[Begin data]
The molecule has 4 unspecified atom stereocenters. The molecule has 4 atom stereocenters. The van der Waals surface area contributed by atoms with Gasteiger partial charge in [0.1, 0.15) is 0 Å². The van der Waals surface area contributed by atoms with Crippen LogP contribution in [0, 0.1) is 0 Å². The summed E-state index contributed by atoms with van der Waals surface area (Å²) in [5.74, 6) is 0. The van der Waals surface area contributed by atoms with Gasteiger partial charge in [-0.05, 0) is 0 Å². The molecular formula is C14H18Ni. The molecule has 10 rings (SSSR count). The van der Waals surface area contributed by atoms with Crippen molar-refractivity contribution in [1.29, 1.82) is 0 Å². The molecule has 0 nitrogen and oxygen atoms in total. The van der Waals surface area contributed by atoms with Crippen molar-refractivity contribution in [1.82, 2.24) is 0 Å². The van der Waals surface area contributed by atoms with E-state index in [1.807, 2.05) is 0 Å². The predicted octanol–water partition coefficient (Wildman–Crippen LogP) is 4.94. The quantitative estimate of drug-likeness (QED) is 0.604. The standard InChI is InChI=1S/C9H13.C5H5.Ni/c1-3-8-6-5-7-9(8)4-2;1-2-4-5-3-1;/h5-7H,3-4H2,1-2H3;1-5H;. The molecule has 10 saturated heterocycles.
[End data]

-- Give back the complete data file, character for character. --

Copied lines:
The molecule has 4 unspecified atom stereocenters. The molecule has 4 atom stereocenters. The van der Waals surface area contributed by atoms with Gasteiger partial charge in [0.1, 0.15) is 0 Å². The van der Waals surface area contributed by atoms with Crippen LogP contribution in [0, 0.1) is 0 Å². The summed E-state index contributed by atoms with van der Waals surface area (Å²) in [5.74, 6) is 0. The van der Waals surface area contributed by atoms with Gasteiger partial charge in [-0.05, 0) is 0 Å². The molecular formula is C14H18Ni. The molecule has 10 rings (SSSR count). The van der Waals surface area contributed by atoms with Crippen molar-refractivity contribution in [1.29, 1.82) is 0 Å². The molecule has 0 nitrogen and oxygen atoms in total. The van der Waals surface area contributed by atoms with Crippen molar-refractivity contribution in [1.82, 2.24) is 0 Å². The van der Waals surface area contributed by atoms with E-state index in [1.807, 2.05) is 0 Å². The predicted octanol–water partition coefficient (Wildman–Crippen LogP) is 4.94. The quantitative estimate of drug-likeness (QED) is 0.604. The standard InChI is InChI=1S/C9H13.C5H5.Ni/c1-3-8-6-5-7-9(8)4-2;1-2-4-5-3-1;/h5-7H,3-4H2,1-2H3;1-5H;. The molecule has 10 saturated heterocycles.